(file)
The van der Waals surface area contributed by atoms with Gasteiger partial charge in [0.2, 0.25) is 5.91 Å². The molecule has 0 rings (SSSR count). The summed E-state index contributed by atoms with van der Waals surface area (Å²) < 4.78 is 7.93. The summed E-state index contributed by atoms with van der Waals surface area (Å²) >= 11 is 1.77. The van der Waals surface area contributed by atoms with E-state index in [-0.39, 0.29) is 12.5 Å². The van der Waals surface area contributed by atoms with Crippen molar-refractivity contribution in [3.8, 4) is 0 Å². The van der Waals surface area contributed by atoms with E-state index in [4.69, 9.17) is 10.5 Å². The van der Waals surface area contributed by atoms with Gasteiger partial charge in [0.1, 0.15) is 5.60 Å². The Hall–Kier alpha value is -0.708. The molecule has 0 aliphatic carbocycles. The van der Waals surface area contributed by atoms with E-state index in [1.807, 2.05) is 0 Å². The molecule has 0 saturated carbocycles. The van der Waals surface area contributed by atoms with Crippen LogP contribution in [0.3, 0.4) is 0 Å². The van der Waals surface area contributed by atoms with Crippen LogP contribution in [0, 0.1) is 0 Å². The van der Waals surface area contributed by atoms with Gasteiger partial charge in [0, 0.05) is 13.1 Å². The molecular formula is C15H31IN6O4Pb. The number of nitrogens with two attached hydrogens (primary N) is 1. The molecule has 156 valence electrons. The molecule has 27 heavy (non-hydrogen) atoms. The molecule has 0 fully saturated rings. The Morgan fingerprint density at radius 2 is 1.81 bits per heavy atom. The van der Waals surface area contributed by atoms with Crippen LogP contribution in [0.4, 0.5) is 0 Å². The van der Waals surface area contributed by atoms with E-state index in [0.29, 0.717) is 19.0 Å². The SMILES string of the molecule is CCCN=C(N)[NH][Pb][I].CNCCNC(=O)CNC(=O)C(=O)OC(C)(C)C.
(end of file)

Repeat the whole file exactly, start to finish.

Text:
The van der Waals surface area contributed by atoms with Gasteiger partial charge in [0.2, 0.25) is 5.91 Å². The molecule has 0 rings (SSSR count). The summed E-state index contributed by atoms with van der Waals surface area (Å²) < 4.78 is 7.93. The summed E-state index contributed by atoms with van der Waals surface area (Å²) >= 11 is 1.77. The van der Waals surface area contributed by atoms with E-state index in [-0.39, 0.29) is 12.5 Å². The van der Waals surface area contributed by atoms with Crippen molar-refractivity contribution in [3.8, 4) is 0 Å². The van der Waals surface area contributed by atoms with E-state index in [4.69, 9.17) is 10.5 Å². The van der Waals surface area contributed by atoms with Gasteiger partial charge in [0.1, 0.15) is 5.60 Å². The Hall–Kier alpha value is -0.708. The molecule has 0 aliphatic carbocycles. The van der Waals surface area contributed by atoms with E-state index in [1.807, 2.05) is 0 Å². The molecule has 0 saturated carbocycles. The van der Waals surface area contributed by atoms with Crippen LogP contribution in [0.3, 0.4) is 0 Å². The van der Waals surface area contributed by atoms with Crippen LogP contribution in [0, 0.1) is 0 Å². The van der Waals surface area contributed by atoms with Gasteiger partial charge in [0, 0.05) is 13.1 Å². The molecular formula is C15H31IN6O4Pb. The number of nitrogens with two attached hydrogens (primary N) is 1. The molecule has 156 valence electrons. The molecule has 27 heavy (non-hydrogen) atoms. The molecule has 0 fully saturated rings. The Morgan fingerprint density at radius 2 is 1.81 bits per heavy atom. The van der Waals surface area contributed by atoms with Crippen LogP contribution in [0.4, 0.5) is 0 Å². The van der Waals surface area contributed by atoms with E-state index in [0.29, 0.717) is 19.0 Å². The SMILES string of the molecule is CCCN=C(N)[NH][Pb][I].CNCCNC(=O)CNC(=O)C(=O)OC(C)(C)C.